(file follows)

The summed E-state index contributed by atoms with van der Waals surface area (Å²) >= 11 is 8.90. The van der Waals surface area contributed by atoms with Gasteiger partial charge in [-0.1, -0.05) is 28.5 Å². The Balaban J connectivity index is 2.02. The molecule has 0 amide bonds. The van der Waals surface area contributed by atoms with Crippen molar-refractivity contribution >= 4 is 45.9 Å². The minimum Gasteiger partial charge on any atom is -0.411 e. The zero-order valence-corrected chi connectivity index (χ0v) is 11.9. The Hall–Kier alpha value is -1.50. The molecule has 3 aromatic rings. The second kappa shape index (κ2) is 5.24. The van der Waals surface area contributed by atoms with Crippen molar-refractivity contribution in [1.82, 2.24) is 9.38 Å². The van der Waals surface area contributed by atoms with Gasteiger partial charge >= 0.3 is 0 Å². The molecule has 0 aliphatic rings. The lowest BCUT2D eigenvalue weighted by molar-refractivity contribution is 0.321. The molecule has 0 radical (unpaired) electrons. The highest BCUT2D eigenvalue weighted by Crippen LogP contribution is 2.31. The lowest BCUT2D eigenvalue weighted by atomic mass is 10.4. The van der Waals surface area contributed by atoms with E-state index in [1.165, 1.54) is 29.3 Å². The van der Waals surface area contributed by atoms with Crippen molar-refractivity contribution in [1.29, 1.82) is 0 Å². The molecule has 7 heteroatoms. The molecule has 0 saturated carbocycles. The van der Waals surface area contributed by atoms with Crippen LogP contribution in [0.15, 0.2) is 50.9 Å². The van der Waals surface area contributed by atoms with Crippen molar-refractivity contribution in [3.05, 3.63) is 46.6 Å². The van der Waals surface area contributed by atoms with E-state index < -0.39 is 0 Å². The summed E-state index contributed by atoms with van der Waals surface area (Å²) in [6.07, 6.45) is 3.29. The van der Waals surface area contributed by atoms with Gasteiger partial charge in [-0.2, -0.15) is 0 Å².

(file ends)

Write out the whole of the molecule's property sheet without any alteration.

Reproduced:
The summed E-state index contributed by atoms with van der Waals surface area (Å²) >= 11 is 8.90. The van der Waals surface area contributed by atoms with Gasteiger partial charge in [-0.1, -0.05) is 28.5 Å². The Balaban J connectivity index is 2.02. The molecule has 0 amide bonds. The van der Waals surface area contributed by atoms with Crippen molar-refractivity contribution >= 4 is 45.9 Å². The minimum Gasteiger partial charge on any atom is -0.411 e. The zero-order valence-corrected chi connectivity index (χ0v) is 11.9. The Hall–Kier alpha value is -1.50. The molecule has 3 aromatic rings. The second kappa shape index (κ2) is 5.24. The van der Waals surface area contributed by atoms with Crippen molar-refractivity contribution in [1.82, 2.24) is 9.38 Å². The van der Waals surface area contributed by atoms with Gasteiger partial charge >= 0.3 is 0 Å². The molecule has 0 aliphatic rings. The lowest BCUT2D eigenvalue weighted by molar-refractivity contribution is 0.321. The molecule has 0 radical (unpaired) electrons. The highest BCUT2D eigenvalue weighted by Crippen LogP contribution is 2.31. The lowest BCUT2D eigenvalue weighted by atomic mass is 10.4. The van der Waals surface area contributed by atoms with E-state index in [1.165, 1.54) is 29.3 Å². The van der Waals surface area contributed by atoms with Crippen molar-refractivity contribution in [1.29, 1.82) is 0 Å². The molecule has 7 heteroatoms. The molecule has 0 saturated carbocycles. The van der Waals surface area contributed by atoms with Crippen LogP contribution in [0.15, 0.2) is 50.9 Å². The van der Waals surface area contributed by atoms with Crippen molar-refractivity contribution in [3.05, 3.63) is 46.6 Å². The van der Waals surface area contributed by atoms with E-state index < -0.39 is 0 Å². The summed E-state index contributed by atoms with van der Waals surface area (Å²) in [6.07, 6.45) is 3.29. The van der Waals surface area contributed by atoms with Gasteiger partial charge in [-0.2, -0.15) is 0 Å².